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January 16, 2001

Rothbaum looks to 'virtually'
cure fear of flying

By Heather Szafranski

Virtual reality exposure therapy (VRE) is a potentially efficient and cost-effective treatment for fear of flying, according to a study published in the December issue of the Journal of Consulting and Clinical Psychology.

“Fear of flying is a significant problem, affecting about 25 million adults in the United States,” said Barbara Rothbaum, principal investigator of the study and associate professor of psychiatry and behavioral sciences. “Avoidance of flying causes sufferers serious vocational and social consequences.”

Virtual reality offers a new human-computer interaction paradigm in which users are no longer simply external observers of images on a computer screen, but are active participants within a computer-generated, three-dimensional virtual world.

“The most effective treatment for fears and phobias is to expose the sufferer to the feared object in a therapeutic manner,” Rothbaum said. “Exposure most often occurs when patients imagine the feared situation—imaginal exposure—and/or put themselves in the actual situation—in vivo exposure—until the fear subsides.

“The obvious drawbacks of these two methods,” she continued, “are lack of realism [with imaginal exposure] and higher cost, greater impracticality and reluctance with in vivo exposure. Virtual reality technology offers the potential to make exposure more realistic than imaginal exposure and more practical than in vivo exposure.”

For their research, Rothbaum’s team studied 49 patients, ages 24 to 69, with fear of flying and assigned them to one of three groups: VRE, standard exposure (SE) or wait list (WL). Forty-five patients completed the study, and, in addition to standard pre- and post-treatment methods and follow-ups at six and 12 months post-treatment, a post-treatment test flight was conducted to assess participants’ anxiety and avoidance for an actual airplane flight.

After it was determined that participants met certain criteria to participate in the study, they were treated for eight individual sessions over six weeks. VRE treatments comprised simulations of sitting in an airplane, airplane take-offs and landings, and flying in both calm and stormy weather, and they were provided twice weekly for two weeks according to a treatment manual designed by the researchers. The treatments included recorded sounds of flight attendants, takeoffs, landings and weather effects outside the airplane.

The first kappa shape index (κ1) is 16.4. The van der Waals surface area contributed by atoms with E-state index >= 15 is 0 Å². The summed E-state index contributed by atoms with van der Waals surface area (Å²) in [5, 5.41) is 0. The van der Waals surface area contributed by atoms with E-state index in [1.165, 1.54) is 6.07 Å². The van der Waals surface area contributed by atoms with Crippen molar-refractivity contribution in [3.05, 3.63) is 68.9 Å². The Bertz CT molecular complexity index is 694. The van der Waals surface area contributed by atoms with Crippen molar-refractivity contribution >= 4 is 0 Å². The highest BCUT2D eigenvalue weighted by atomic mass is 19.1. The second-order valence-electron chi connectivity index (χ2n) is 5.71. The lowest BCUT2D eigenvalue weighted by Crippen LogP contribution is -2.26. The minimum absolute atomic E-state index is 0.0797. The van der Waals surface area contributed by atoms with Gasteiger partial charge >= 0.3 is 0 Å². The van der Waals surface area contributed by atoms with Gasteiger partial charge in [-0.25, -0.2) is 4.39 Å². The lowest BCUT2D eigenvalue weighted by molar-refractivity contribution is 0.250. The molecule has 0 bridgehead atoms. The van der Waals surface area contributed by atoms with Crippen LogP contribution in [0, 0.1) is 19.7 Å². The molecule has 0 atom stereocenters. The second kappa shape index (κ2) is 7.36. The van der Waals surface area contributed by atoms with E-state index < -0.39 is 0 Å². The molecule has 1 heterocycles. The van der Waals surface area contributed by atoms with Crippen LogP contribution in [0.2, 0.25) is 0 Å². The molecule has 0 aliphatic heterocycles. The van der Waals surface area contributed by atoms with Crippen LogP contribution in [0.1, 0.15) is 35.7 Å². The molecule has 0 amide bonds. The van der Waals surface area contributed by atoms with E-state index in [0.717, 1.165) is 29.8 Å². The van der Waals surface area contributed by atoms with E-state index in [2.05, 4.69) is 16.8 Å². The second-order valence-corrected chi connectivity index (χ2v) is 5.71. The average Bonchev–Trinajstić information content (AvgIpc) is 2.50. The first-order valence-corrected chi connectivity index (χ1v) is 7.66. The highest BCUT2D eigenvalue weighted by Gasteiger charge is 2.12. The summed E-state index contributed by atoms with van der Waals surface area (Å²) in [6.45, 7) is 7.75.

Participants sat in a specially designed seat with an embedded 100-watt subwoofer and an attached airplane seatbelt. VR-generated scenes placed participants in a passenger seat by the window on a commercial airplane. As they moved their heads to the left, they were able to see out the left-hand window. As they moved their heads to the right, the empty seats to the right side of the airplane and the right-side window came into view.

At six months after treatment, 11 of 14 VRE participants and nine of 13 SE parti-cipants had flown since the graduation flight of the study. Overall, by the six-month followup, 14 of the 15 remaining VRE and SE participants had flown since the termination of treatment, either on the graduation flight or otherwise.

Results of this study indicated that VRE and SE treatments were equally effective both in decreases in symptoms, as measured by standardized questionnaires, and by the number of participants able to fly on a real airplane following treatment.

In addition, anxiety ratings during the actual flight indicated that VRE-treated patients were as comfortable as SE-treated patients. When WL participants were asked to choose which treatment they would receive, an overwhelming majority of participants chose VRE, indicating a clear



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